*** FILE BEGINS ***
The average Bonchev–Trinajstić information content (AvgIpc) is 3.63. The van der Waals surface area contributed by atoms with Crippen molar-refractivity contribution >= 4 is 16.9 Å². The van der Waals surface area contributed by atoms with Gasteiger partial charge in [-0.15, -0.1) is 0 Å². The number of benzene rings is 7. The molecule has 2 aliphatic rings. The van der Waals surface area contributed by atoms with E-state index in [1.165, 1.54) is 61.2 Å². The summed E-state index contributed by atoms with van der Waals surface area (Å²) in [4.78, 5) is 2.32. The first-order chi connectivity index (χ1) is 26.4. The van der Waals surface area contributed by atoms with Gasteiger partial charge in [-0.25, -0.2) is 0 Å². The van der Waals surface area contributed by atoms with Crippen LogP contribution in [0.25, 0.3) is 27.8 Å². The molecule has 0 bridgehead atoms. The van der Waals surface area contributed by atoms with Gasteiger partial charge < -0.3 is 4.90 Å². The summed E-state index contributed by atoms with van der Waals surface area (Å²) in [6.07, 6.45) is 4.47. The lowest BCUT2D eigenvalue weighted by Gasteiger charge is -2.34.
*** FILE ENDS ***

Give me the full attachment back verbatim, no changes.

The average Bonchev–Trinajstić information content (AvgIpc) is 3.63. The van der Waals surface area contributed by atoms with Crippen molar-refractivity contribution >= 4 is 16.9 Å². The van der Waals surface area contributed by atoms with Gasteiger partial charge in [-0.15, -0.1) is 0 Å². The number of benzene rings is 7. The molecule has 2 aliphatic rings. The van der Waals surface area contributed by atoms with E-state index in [1.165, 1.54) is 61.2 Å². The summed E-state index contributed by atoms with van der Waals surface area (Å²) in [4.78, 5) is 2.32. The first-order chi connectivity index (χ1) is 26.4. The van der Waals surface area contributed by atoms with Gasteiger partial charge in [-0.25, -0.2) is 0 Å². The van der Waals surface area contributed by atoms with Crippen LogP contribution in [0.25, 0.3) is 27.8 Å². The molecule has 0 bridgehead atoms. The van der Waals surface area contributed by atoms with Gasteiger partial charge < -0.3 is 4.90 Å². The summed E-state index contributed by atoms with van der Waals surface area (Å²) in [6.07, 6.45) is 4.47. The lowest BCUT2D eigenvalue weighted by Gasteiger charge is -2.34.